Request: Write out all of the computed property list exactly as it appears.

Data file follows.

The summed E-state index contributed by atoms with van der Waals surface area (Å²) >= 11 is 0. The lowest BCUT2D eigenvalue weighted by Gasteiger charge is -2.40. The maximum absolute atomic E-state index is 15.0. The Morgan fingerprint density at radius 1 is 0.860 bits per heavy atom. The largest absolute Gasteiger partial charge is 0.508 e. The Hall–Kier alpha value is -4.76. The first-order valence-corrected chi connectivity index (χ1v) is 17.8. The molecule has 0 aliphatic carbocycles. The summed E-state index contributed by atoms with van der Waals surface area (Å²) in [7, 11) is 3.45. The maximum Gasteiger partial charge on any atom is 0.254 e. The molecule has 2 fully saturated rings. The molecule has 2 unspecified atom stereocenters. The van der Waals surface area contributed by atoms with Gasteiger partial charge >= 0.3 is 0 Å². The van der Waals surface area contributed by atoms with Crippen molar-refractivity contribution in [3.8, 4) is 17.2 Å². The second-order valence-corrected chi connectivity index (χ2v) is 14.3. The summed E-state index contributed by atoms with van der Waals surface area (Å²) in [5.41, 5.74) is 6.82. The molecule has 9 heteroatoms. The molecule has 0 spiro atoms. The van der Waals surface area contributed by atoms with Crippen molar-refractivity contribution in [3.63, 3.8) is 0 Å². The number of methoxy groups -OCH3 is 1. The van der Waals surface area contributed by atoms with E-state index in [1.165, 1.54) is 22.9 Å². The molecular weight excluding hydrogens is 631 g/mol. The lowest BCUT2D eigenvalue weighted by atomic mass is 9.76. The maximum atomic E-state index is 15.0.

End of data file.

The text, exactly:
The summed E-state index contributed by atoms with van der Waals surface area (Å²) >= 11 is 0. The lowest BCUT2D eigenvalue weighted by Gasteiger charge is -2.40. The maximum absolute atomic E-state index is 15.0. The Morgan fingerprint density at radius 1 is 0.860 bits per heavy atom. The largest absolute Gasteiger partial charge is 0.508 e. The Hall–Kier alpha value is -4.76. The first-order valence-corrected chi connectivity index (χ1v) is 17.8. The molecule has 0 aliphatic carbocycles. The summed E-state index contributed by atoms with van der Waals surface area (Å²) in [7, 11) is 3.45. The maximum Gasteiger partial charge on any atom is 0.254 e. The molecule has 2 fully saturated rings. The molecule has 2 unspecified atom stereocenters. The van der Waals surface area contributed by atoms with Gasteiger partial charge >= 0.3 is 0 Å². The van der Waals surface area contributed by atoms with Crippen molar-refractivity contribution in [3.8, 4) is 17.2 Å². The second-order valence-corrected chi connectivity index (χ2v) is 14.3. The summed E-state index contributed by atoms with van der Waals surface area (Å²) in [5.41, 5.74) is 6.82. The molecule has 9 heteroatoms. The molecule has 0 spiro atoms. The van der Waals surface area contributed by atoms with Crippen molar-refractivity contribution in [3.63, 3.8) is 0 Å². The number of methoxy groups -OCH3 is 1. The van der Waals surface area contributed by atoms with E-state index in [1.165, 1.54) is 22.9 Å². The molecular weight excluding hydrogens is 631 g/mol. The lowest BCUT2D eigenvalue weighted by atomic mass is 9.76. The maximum atomic E-state index is 15.0.